Meet the Visiting Faculty Fellow: Joseph D. Nelson, Ph.D.

nelson.jpg

Dr. Joseph Derrick Nelson is Assistant Professor of Educational Studies at Swarthmore College, and is currently Visiting Assistant Professor in the department of Education Policy and Social Analysis (EPSA) at Teachers College. He is also the 2018-2019 IUME Visiting Faculty Fellow. Recently, DL Moffitt, a IUME graduate student in EPSA’s Educational Policy program, interviewed Dr. Nelson:

Q: How did you begin your professional career in education?

A: I began my career in education as a First-Grade Teacher in my hometown of Milwaukee, Wisconsin. Located in the high-poverty neighborhood where I grew up, the co-ed elementary school where I taught had a single-sex intervention for a group of mostly Black boys—a group of 6-year-old boys that teachers and administrators at the public school had already labeled “at-risk” of academic failure and behavioral issues. The charge I was given by my well-meaning principal at the time was to “turn the boys around” by third-grade, or the special education referral process would be initiated. As a school publicly designated in need of improvement, the stakes were high from my principal’s perspective as a turnaround school leader. To circumvent a state takeover, my principal did not want the boys’ standardized test scores to negatively impact the school’s Annual Yearly Progress, and I became the embodiment of an early intervention for these young Black boys. Under the guise of offering support before I assumed this professional role, I was bombarded with narratives from school colleagues about the boys that were mired in negative race and gender stereotypes about Black boys and men, which I had to actively strive to ignore, in order to fully discover and learn about these boys for myself—boys who very much shared my own racial and class background. 

Q: You are currently co-leading a project on (Re)Imagining Black Boyhood, what do you think are the popular narratives that shape Black boys’ experiences in U.S. education?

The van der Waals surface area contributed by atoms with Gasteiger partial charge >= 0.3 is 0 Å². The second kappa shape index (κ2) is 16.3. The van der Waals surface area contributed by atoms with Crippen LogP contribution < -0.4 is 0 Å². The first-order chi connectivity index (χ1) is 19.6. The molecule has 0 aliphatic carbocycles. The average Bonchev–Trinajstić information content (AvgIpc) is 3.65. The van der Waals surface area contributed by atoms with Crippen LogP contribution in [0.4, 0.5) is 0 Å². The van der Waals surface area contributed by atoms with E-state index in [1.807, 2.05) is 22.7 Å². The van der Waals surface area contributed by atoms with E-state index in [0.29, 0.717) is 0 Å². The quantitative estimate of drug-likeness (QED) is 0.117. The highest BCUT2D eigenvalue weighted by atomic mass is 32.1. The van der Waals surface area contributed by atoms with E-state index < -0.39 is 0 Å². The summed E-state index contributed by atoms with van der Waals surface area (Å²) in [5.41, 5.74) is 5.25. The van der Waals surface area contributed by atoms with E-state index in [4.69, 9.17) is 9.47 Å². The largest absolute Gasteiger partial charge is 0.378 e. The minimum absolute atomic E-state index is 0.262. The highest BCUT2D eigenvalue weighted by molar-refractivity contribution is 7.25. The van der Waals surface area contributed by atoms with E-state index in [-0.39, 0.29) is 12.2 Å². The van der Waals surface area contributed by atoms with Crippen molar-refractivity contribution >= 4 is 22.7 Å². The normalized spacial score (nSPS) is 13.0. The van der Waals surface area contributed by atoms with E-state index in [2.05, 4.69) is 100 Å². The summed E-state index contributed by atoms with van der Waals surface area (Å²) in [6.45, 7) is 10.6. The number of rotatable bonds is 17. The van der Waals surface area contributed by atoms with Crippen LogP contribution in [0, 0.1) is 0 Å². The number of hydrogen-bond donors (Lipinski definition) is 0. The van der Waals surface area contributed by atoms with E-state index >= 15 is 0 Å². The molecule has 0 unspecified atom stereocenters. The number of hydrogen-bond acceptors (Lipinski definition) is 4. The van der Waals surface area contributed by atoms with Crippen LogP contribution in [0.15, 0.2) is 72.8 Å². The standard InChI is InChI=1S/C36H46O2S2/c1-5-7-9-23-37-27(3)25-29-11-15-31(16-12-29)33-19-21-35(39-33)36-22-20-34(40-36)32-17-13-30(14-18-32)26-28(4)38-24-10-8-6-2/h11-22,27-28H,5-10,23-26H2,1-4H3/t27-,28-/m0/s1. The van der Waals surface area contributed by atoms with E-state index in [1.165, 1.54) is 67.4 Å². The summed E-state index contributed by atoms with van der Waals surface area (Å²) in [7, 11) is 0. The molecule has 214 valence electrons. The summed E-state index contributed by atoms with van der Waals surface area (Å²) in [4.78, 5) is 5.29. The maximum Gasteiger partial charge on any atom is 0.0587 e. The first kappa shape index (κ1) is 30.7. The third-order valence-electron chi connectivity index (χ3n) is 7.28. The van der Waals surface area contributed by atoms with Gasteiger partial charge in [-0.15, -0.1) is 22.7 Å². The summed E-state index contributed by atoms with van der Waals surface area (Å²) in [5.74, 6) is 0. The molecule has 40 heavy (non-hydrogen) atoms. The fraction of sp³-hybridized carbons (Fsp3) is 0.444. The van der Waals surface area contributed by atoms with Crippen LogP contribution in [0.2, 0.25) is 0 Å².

A: My colleague Michael Dumas at Berkeley and I are co-leading the (Re)Imagining Black Boyhood Project, where we employ a three-year case study approach to examine how Black boys in public elementary schools explore their joys, intellectual curiosities, creative desires, and navigate the pursuit of learning, within public and scholarly discourses and narratives that have informed their lives as Black boys in-school and out-of-school. In this empirical project, we are particularly attentive to the intersections of gender, race, and class in the cultural production of Black boys’ childhoods. Dumas and I argue that Black boyhood has been essentially rendered “unimagined and unimaginable” in light of popular narratives that dehumanize Black boys, and rooted in a ‘crisis’ rhetoric that is associated with their negative school and life outcomes resulting from poverty (e.g., high rates of suspension and expulsion from school, low rates of high school and college completion, and high rates of homicide, suicide, and incarceration), as well as negative race and gender stereotypes linked to norms of Black masculinity (i.e., hyper-aggression, anti-intellectualism, and hyper-sexuality). In which case, Black boys during childhood are perceived by school adults to be older than their age, a ‘threat’ to be disciplined and controlled, rather than a child to be taught, and to help grow.

Q: What do you think teachers and administrators need to help them (re)imagine Black boys in their schools and classrooms? 

A: When I was a novice First-Grade Teacher, I was often handed empirically proven instructional strategies and curricula to effectively teach my young Black boys, but I quickly learned that these resources were going to be futile if I didn’t account for how the boys were thinking about their identities. Even at the age of six, boys were beginning to exhibit personas that reflected Black male stereotypes, largely in response to how they were being perceived and treated by teachers and other school adults as a “handful” or “troublemakers.” In my efforts to get to know the boys, I came to learn that relationships were a critical window into their identities apart from these pervasive stereotypes, not only for myself, but for the boys themselves. To counter the narratives I heard from colleagues, I learned that if I asked boys questions from a place of genuine curiosity and seeking to understand their perspectives, I would learn a great deal about who they are, and what they think about themselves, which could not be further from, and more varied and complex, than the negative stereotypes about Black boys and men might suggest. It wasn’t until I prioritized relationship-building, alongside their academic performance, that I became the most effective teacher of the boys—even against the mandate of my principal to “solely” focus on academic skills and their school conduct. Along with my colleague Michael Reichert at the University of Pennsylvania, I argue that relationships are the central medium through which learning and identity development occurs, and given their critical importance for Black boys in the U.S. context, I have presented in my own research a set of relational teaching strategies for Black boys that K-12 teachers can deploy, for the greater purpose of (re)imagining the Black boys in their classrooms, and in the world. 

END